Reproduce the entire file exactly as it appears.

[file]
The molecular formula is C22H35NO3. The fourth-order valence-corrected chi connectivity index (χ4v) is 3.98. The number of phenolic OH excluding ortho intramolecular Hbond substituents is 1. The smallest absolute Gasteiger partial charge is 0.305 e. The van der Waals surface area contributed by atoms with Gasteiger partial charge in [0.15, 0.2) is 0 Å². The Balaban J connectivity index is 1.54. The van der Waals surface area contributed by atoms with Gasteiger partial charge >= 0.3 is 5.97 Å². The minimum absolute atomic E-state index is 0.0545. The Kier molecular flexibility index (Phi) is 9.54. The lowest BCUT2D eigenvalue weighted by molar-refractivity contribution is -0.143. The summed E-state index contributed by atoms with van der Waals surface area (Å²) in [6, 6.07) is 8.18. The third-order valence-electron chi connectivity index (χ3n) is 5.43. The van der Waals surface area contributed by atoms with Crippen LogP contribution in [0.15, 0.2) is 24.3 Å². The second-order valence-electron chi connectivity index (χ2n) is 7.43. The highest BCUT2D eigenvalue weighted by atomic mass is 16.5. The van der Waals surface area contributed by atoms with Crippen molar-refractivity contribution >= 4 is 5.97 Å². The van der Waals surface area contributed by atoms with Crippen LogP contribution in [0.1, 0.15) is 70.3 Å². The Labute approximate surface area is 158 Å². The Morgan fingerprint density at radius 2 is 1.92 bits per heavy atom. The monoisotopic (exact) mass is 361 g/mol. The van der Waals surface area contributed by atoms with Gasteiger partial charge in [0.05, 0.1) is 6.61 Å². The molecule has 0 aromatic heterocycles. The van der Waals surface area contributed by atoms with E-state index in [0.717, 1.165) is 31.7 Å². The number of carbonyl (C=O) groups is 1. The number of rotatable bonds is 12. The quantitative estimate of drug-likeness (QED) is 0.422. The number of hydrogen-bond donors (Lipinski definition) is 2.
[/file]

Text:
The molecular formula is C22H35NO3. The fourth-order valence-corrected chi connectivity index (χ4v) is 3.98. The number of phenolic OH excluding ortho intramolecular Hbond substituents is 1. The smallest absolute Gasteiger partial charge is 0.305 e. The van der Waals surface area contributed by atoms with Gasteiger partial charge in [0.15, 0.2) is 0 Å². The Balaban J connectivity index is 1.54. The van der Waals surface area contributed by atoms with Gasteiger partial charge >= 0.3 is 5.97 Å². The minimum absolute atomic E-state index is 0.0545. The Kier molecular flexibility index (Phi) is 9.54. The lowest BCUT2D eigenvalue weighted by molar-refractivity contribution is -0.143. The summed E-state index contributed by atoms with van der Waals surface area (Å²) in [6, 6.07) is 8.18. The third-order valence-electron chi connectivity index (χ3n) is 5.43. The van der Waals surface area contributed by atoms with Crippen LogP contribution in [0.15, 0.2) is 24.3 Å². The second-order valence-electron chi connectivity index (χ2n) is 7.43. The highest BCUT2D eigenvalue weighted by atomic mass is 16.5. The van der Waals surface area contributed by atoms with Crippen molar-refractivity contribution >= 4 is 5.97 Å². The van der Waals surface area contributed by atoms with Crippen LogP contribution in [0.1, 0.15) is 70.3 Å². The Labute approximate surface area is 158 Å². The Morgan fingerprint density at radius 2 is 1.92 bits per heavy atom. The monoisotopic (exact) mass is 361 g/mol. The van der Waals surface area contributed by atoms with Gasteiger partial charge in [0.05, 0.1) is 6.61 Å². The molecule has 0 aromatic heterocycles. The van der Waals surface area contributed by atoms with E-state index in [0.717, 1.165) is 31.7 Å². The number of carbonyl (C=O) groups is 1. The number of rotatable bonds is 12. The quantitative estimate of drug-likeness (QED) is 0.422. The number of hydrogen-bond donors (Lipinski definition) is 2.